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Tuesdays With Morrie-Free Study Guide/Book Summary Notes
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ANSWER KEY

1. d
2. a
3. c
4. b
5. d
6. c
7. e
8. b
9. d
10. d
11. a
12. c
13. a
14. d
15. b

ESSAY TOPICS / BOOK REPORT IDEAS / STUDY QUESTIONS

1. How is popular culture and the media represented throughout the novel? Describe how Morrie has created his own culture. Pretending you are Mitch, use what you have learned from Morrie's teachings to outline a new set of your own cultural values by which you will begin leading your life.

2. Describe how Mitch has suffered under the demands of the media and pop-culture. Illustrate a personal experience where you may have suffered as a result of pop-culture values and demands; how did you escape and create your own values, like Morrie? If you were not able to, how could you apply Morrie's teachings to see through pop-culture values?

3. Morrie emphasizes the importance of love and compassion throughout the entire novel. What role does he feel they play in every day life? How has he come to realize how important love is? Provide specific examples from the novel.

4. Explain Morrie's theory on detachment; how has it helped him throughout his sickness? If he had not been successful at detaching himself from his experiences, do you think he would have lived as long as he did with ALS? How do you think it helped him stay somewhat content with his illness?


5. Describe what the pink hibiscus plant symbolizes.

6. Mitch brings Morrie food every Tuesday. Describe why you think Mitch continues to bring Morrie food that he knows he is unable to eat.

7. How did Morrie's childhood positively impact the remainder of his life? Explain how each of his family members (his father, brother, mother and stepmother) have played a role in his development.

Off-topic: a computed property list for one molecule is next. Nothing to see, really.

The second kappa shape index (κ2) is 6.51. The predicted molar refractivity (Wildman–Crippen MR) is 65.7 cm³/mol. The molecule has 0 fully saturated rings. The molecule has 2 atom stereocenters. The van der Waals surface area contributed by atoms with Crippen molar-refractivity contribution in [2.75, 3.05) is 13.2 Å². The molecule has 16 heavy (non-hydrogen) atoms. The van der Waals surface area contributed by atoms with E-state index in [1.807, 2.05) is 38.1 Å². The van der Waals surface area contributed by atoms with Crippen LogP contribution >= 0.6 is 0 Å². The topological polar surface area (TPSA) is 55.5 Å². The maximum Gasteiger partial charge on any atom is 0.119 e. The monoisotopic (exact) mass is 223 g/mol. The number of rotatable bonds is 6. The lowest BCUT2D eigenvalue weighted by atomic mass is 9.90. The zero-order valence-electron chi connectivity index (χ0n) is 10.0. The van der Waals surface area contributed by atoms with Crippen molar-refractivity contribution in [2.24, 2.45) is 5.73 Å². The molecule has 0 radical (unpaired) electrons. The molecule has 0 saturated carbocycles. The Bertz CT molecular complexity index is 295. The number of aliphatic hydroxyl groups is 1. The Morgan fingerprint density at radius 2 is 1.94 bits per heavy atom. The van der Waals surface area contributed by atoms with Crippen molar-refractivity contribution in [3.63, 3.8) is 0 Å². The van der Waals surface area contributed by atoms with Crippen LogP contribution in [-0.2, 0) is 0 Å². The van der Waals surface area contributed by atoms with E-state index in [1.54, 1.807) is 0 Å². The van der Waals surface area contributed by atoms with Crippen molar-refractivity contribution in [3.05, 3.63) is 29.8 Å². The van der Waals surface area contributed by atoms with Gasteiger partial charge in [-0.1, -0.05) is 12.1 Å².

8. Who inspired Morrie's love and motivation for education? Why did he decide to become a sociology professor?

9. Throughout the novel Morrie continually emphasizes the importance of accepting our imminent death. Elaborate on this theory and how it could affect they way in which we choose to live our lives. What does he mean by, "Once you learn how to die, you learn how to live." (82)?

10. Morrie expresses how he was never afraid to age. Describe how he see aging as growth and not decay, contrary to most people.

COMMENT ON THE STUDY OF LITERATURE

The study of literature is not like the study of math or science, or even history. While those disciplines are based largely upon fact, the study of literature is based upon interpretation and analysis. There are no clear-cut answers in literature, outside of the factual information about an author's life and the basic information about setting and characterization in a piece of literature. The rest is a highly subjective reading of what an author has written; each person brings a different set of values and a different background to the reading. As a result, no two people see the piece of literature in exactly the same light, and few critics agree on everything about a book or an author.

In this study guide, we have tried to give an objective literary analysis based upon the information actually found in the novel, book, or play. In the end, however, it is an individual interpretation, but one that we feel can be readily supported by the information that is presented in the guide. In your course of literature study, you or your professor/teacher may come up with a different interpretation of the mood or the theme or the conflict. Your interpretation, if it can be logically supported with information contained within the piece of literature, is just as correct as ours; so is the interpretation of your teacher or professor.

Literature is simply not a black or white situation; instead, there are many gray areas that are open to varying analyses. Your task is to come up with your own analysis that you can logically defend. Hopefully, these booknotes will help you to accomplish that goal.

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